Liverpool pushes on with plan for thousands of homes

Buoyed by the new Labour Government’s commitment to ‘get building’ Liverpool city council pushes on with its plan to enable the building of 2,000 new homes a year. Tony McDonough reports

Notre Dame
A recently-completed housing development in north Liverpool by Torus


Liverpool City Council is seeking public views on its plan to enable the building of thousands of new homes across the city.

With Liverpool expected to grow by more than 40,000 households within 20 years the authority sees the acceleration of housebuilding as a priority. In May it unveiled a strategy that would see an extra 8,000 homes built by 2027, 20% of them class as affordable.

To be classed as affordable a house or apartment must be offered at a rent or sale price no higher than 80% of the local market rate. The city also sees the importance of seeing  more expensive homes built to help generate higher council tax receipts.

Last week Labour leader Keir Starmer led the party to a storming landslide victory in the general election. He has promised better planning processes to get the UK building homes and infrastructure. This week he vowed to “put rocket boosters under Liverpool”.

Buoyed by this commitment from Whitehall Liverpool City Council will now push on with its plans for more homes. It has set out a vision to see 2,000 new homes a year built across the city between now and 2030.

It also wants to reduce the number of empty properties and tackle homelessness in its new draft housing strategy, which once implemented will shape a £1bn-plus building programme.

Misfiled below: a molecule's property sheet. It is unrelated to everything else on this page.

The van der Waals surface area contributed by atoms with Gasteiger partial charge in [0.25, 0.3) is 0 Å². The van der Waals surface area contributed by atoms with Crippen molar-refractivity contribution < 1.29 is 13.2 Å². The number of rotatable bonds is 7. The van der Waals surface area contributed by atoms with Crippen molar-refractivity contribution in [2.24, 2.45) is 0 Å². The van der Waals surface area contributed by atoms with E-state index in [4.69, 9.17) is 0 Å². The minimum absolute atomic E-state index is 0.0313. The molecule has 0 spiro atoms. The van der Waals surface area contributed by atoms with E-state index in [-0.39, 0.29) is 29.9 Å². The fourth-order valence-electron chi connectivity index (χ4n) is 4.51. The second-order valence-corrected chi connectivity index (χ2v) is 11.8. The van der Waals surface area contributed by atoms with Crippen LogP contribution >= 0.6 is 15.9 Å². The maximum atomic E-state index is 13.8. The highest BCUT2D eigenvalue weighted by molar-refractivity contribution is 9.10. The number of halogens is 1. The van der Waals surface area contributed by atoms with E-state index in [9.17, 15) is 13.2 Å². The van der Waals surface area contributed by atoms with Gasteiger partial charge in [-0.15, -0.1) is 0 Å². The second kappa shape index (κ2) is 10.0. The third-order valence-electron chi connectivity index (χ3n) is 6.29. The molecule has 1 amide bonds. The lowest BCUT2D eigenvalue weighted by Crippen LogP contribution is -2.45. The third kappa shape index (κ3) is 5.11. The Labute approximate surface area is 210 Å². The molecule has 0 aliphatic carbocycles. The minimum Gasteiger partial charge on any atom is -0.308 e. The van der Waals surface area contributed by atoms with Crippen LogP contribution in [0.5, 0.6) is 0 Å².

And it has set out a commitment to develop brownfield sites and is currently working on schemes including Festival Gardens, Liverpool Waters, King’s Dock and Paddington Village.

City council leader Liam Robinson said: “The new Government has set out its mission to change the housing landscape of this country – and Liverpool stands ready to play its part.

“The council recognises the challenges people face to get on the property ladder, which is why our new draft housing strategy has set out a target for 2,000 new homes a year, with a fifth being affordable.

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“The underlying problem of supply and demand is also at the heart of our mission – which is why we are working with a range of partners to unlock key brownfield sites and to systematically reduce the number of empty properties.

“Together this will help kickstart a £1 billion boom in housebuilding across the city, which will have a huge impact on our economy and workforce.”


Liam Robinson
Liam Robinson, Labour leader of Liverpool City Council. Picture from Liverpool City Council


The draft housing strategy consultation runs until Friday, September 6 and features an online survey, which is available by clicking here. People can also email feedback to:

There will also be three community feedback days where residents can come and talk to community researchers and officers about the strategy and get assistance in completing the survey:

  • Central Library: 9am to 6pm, Wednesday, August 7
  • Spellow Library: 10am to 6pm, Monday, August 12
  • Garston Library: 9am to 4.30pm, Tuesday, August 13

In addition, the council’s consultants on the draft strategy, Campbell Tickell, will host focus groups to target communities who are typically underrepresented in resident surveys.

Councillor Sam East, Cabinet member for Housing at Liverpool City Council, added: “Housing provides the cornerstone of peoples’ lives – shaping the social fabric of the places we live, our health and wellbeing, and the opportunities we have to learn, work and play.

“Whilst the recent homelessness crisis in Liverpool has necessitated emergency action, we want this strategy to provide a longer-term framework to ensure individuals and families can always access homely and sustainable living in the future.”

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